Last fall we were invited to have dinner with friend’s. They are very creative, excellent chefs/cooks and it’s always a pleasure sharing a meal with them.
Many years ago, my mother had given me a bag of quince and I made and preserved a condiment to be served with game. I was so beside myself because the little devils were so challenging to peel and to core. I swore “never again” and gave all the jars of condiment to a friend who’s husband hunted game!
In the fall of 2008, we were renting a villa in Umbria, very near Lago Trasimeno. If you’ve been to Italy, you are probably know all about the wonderful, seasonal produce that is available. In my studies of Italian cooking I have discovered some excellent recipes. That trip, I re-discovered quince! I must have completely forgotten my earlier experience! They had such a wonderful aroma and the recipe for Tuscan veal and quince stew sounded so delicious, I decided to give it a go. It was darned good!
Bon Appetit magazine printed a recipe for a Quince Tarte Tatin in their December 2006 issue that looked fabulous. That invitation for dinner would be the perfect opportunity to give it a try! Even though you have to make a crust and a caramel first, then cut up the quince, this dessert, in my opinion, was well worth the effort.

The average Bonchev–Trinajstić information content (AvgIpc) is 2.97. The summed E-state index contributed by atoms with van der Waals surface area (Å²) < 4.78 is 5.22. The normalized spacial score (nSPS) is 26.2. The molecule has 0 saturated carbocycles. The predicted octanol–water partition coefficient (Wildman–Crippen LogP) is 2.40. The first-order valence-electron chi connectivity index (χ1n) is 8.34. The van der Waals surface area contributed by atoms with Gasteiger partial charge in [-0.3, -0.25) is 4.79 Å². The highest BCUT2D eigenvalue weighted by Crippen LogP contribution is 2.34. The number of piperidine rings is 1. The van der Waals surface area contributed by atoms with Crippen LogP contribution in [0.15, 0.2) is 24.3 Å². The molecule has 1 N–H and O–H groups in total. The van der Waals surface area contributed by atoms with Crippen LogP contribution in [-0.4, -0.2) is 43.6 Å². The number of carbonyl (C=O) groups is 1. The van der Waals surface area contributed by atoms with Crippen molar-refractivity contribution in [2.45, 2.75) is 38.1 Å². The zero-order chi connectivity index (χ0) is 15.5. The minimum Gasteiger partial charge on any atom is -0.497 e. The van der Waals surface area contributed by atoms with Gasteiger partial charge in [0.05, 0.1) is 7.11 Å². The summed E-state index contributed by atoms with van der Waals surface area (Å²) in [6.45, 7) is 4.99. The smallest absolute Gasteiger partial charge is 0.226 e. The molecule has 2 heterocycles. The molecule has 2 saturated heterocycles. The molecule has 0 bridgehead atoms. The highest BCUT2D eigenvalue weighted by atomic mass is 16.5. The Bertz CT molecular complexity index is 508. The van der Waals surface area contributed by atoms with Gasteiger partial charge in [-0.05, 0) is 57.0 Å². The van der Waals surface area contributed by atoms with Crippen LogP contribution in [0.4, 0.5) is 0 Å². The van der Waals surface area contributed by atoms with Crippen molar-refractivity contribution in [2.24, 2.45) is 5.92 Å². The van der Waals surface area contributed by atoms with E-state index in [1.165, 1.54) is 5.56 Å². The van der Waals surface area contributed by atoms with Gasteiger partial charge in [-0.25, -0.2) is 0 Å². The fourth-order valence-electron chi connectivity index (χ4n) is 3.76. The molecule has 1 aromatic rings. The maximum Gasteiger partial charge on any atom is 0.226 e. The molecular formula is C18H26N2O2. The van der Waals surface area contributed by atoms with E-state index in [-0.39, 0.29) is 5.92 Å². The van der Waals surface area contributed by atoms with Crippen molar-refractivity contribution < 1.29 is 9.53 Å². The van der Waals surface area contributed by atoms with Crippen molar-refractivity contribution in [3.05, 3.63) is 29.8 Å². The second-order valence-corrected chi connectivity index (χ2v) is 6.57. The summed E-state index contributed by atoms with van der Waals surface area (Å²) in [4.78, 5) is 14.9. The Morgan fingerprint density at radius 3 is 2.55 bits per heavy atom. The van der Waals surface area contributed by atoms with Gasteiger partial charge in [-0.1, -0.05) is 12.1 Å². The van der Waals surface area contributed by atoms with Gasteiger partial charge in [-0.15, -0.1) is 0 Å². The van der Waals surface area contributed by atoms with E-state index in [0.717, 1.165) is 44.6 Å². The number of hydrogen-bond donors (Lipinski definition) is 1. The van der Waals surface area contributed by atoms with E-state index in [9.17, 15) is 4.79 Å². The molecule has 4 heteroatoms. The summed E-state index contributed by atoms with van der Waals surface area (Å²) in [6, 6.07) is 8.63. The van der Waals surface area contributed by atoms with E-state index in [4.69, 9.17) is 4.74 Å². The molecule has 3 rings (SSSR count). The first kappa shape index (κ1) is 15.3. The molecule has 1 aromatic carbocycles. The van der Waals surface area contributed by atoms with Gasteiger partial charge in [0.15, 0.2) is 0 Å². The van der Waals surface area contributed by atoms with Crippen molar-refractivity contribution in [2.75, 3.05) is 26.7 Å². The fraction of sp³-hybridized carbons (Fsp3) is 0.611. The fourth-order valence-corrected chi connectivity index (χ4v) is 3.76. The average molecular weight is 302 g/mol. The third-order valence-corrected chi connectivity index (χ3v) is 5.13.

The four of us thought that not only did the quince have a gorgeous, rosy glow and an intoxicating fragrance, but to top it off, it tasted absolutely fabulous. I actually think it is one of the best desserts I have ever had the pleasure of eating! I made crème fraiche to accompany the tarte but you could easily whisk together equal amounts of heavy cream and sour cream instead.
I will be experimenting with quince from now on and have definitely taken it off the no-go list!
Helpful link to Quince Tarte Tatin.